Myerscough College at 125 –  A Brief History – Part Seven

Published
Wednesday 22 May

This month sees the 125th anniversary of Myerscough College.

(Above: The Higher Education Centre, opened in 2007)

On May 14th, 1894, the first students of what was then known as the Lancashire County Institute of Agriculture came through the doors. In our look back at Myerscough College’s proud heritage, we bring you a brief history of the events that lead from the inception of the college, back in 1894, right through to the magnificent facilities and success we enjoy in 2019:

Related:
Myerscough at 125 – A Brief History – Part One: CLICK HERE
Myerscough at 125 – A Brief History - Part Two: CLICK HERE
Myerscough at 125 – A Brief History – Part Three: CLICK HERE
Myerscough at 125 – A Brief History – Part Four: CLICK HERE
Myerscough at 125 – A Brief History – Part Five: CLICK HERE
Myerscough at 125 – A Brief History – Part Six: CLICK HERE

The 1990s & beyond – Incorporation & Myerscough College

By the beginning of the 1990s, the number of students enrolled at Myerscough College had doubled in size in comparison to the previous decade.

The Further and Higher Education Act of 1992 made radical changes in the funding and administration of further education and higher education within England and Wales. The act removed colleges of further education from local government control, and so, on April 1st, 1993, the College broke away from Lancashire County Council and became a corporate body. With this, came another change of name, and ‘Myerscough College’ was the obvious choice.

By now, the College was much more than just an agriculture and horticulture facility. The College began to diversify and offer courses in subjects including Animal Studies, Veterinary Nursing, Creative Design, Greenspace, Sport & Motorsport, Equine and Farriery, Mechanisation and in later years, work-based learning and apprenticeships. New buildings, stables and a sports’ centre were built to accommodate the expansion. By the mid-1990s, areas other than agriculture and horticulture accounted for around 20% of courses offered.

The vision to become one single site was also finally realised by the end of the 1990s, as Myerscough College left the original site at Hutton in 1997, 103 years after the first lease was signed. In 1999, Winmarleigh was sold, leaving Myerscough, along with its farms, as the only campus. Since then, the College has branched out once more, opening a number of smaller centres, notably at Croxteth Hall in Liverpool, Witton Park in Blackburn, and from September 2019, at Walton Hall in Warrington.

Over the last twenty years, further significant improvements have been made to Myerscough’s main campus. In 1999, a new library and reception building was completed. The Fitzherbert-Brockholes Building is named in honour of W.Fitzherbert-Brockholes, who was on the committee that oversaw the inception of the Lancashire County Institute of Agriculture back in the 1890s. Once again, we welcomed Her Majesty, the Queen, this time accompanied by the Duke of Edinburgh, to officially open the building.

(Above: The Queen visits in 1999, and again in 2015)

Since the 1990s, there have been three further changes at the top. Professor John Moverley OBE took over as Principal from Tony Fox before in 2006, Ann Turner, became the first woman to lead the College. She was succeeded in 2018 by current Chief Executive and Principal, Alison Robinson.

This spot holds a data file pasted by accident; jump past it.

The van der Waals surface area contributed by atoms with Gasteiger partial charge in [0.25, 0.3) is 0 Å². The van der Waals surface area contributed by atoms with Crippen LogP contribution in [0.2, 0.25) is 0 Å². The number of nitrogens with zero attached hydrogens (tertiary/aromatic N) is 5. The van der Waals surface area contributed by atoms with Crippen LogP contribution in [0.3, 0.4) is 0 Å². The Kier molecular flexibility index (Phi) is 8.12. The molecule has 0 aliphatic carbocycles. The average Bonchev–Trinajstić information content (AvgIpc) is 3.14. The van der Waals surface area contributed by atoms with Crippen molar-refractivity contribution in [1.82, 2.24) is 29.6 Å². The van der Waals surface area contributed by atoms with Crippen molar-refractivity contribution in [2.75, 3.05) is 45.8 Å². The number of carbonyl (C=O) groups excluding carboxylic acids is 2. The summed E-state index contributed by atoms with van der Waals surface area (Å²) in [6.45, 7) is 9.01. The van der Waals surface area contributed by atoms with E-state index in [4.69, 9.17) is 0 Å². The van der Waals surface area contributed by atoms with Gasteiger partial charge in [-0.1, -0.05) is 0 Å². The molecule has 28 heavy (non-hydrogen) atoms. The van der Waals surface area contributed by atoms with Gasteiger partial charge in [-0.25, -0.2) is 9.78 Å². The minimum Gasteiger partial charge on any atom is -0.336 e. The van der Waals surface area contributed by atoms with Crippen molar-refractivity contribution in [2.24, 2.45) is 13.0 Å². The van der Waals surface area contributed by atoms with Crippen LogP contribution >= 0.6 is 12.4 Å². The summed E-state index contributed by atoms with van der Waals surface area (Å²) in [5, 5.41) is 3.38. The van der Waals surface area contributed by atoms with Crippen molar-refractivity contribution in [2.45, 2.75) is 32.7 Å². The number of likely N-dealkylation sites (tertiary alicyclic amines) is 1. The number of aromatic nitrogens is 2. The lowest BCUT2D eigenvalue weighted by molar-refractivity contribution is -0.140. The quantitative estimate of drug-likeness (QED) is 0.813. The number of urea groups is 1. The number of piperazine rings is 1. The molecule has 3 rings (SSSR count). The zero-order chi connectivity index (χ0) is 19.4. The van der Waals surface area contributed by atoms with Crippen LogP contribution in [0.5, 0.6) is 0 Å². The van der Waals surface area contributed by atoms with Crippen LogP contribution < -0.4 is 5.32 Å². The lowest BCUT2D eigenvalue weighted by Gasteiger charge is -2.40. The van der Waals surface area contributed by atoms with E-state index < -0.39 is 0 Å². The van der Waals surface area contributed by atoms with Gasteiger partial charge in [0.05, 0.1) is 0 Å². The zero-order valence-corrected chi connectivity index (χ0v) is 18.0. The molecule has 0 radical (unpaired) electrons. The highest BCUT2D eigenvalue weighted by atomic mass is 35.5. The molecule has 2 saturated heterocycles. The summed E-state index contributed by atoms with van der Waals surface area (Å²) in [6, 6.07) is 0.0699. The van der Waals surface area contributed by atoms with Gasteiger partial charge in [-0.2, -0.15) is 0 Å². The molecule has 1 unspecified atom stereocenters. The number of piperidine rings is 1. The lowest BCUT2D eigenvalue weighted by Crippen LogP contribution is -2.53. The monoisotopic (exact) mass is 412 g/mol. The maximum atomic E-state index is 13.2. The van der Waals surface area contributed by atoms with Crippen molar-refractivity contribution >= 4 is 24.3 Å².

(Above: John Moverley was succeeded as Principal by Ann Turner)

Myerscough was privileged to welcome Frank Peregrine back to College for a visit, in 2005, shortly before he passed away. To honour the man who had done so much for agriculture education, not just for the College, but for Lancashire and nationally, the college’s brand new Higher Education Centre, completed in 2007 and extended in 2010, was named in his memory.

There are further nods to our past at our main campus too. Two of our main teaching blocks are officially called ‘Hutton’ & ‘Winmarleigh’.

And so to the present. Last year there were around 6,000 learners enrolled, of whom 2,000 were on a further education study programme, and around a thousand of these in Higher Education, in addition to a range of apprenticeships, work-based learning, short courses and adult skills, as well as hundreds on a 14-16 programme.

The main campus boasts an impressive set of facilities, including an International Equine Arena, a golf course and Simulated Golf Training Centre, the National Arboricultural Centre, an off-road driving track, a dedicated Animal Studies Centre, a Plant Centre with tropical and temperate greenhouses, Myerscough Gardens and Arboreta, sports fields and two multi-million pound sports centres, including a full size 3G pitch, as well as woods, fields, ponds and a river on the site. In addition Myerscough College houses the Rural Business Centre, which provides support for rural business in the form of courses, advice, links and the Rural Business Incubator for startup businesses.

(Above: The Food & Farming Innovation & Technology Centre is opened in 2017)

Myerscough has just completed a £30 million campus enhancement programme, including an Engineering Centre, Rural Skills Centre and a state-of-the-art Veterinary Nursing Centre, a Foundation Learning Centre and extended Animal Studies complex. In addition, Myerscough’s Lodge Farm boasts a sector leading, state-of the-art Food and Farming Innovation and Technology Centre.

We’ve certainly come a long, long way, since our inception, 125 years ago. Myerscough College, established in 1894 and still growing…..

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by Dave Salmon

DSalmon@myerscough.ac.uk 

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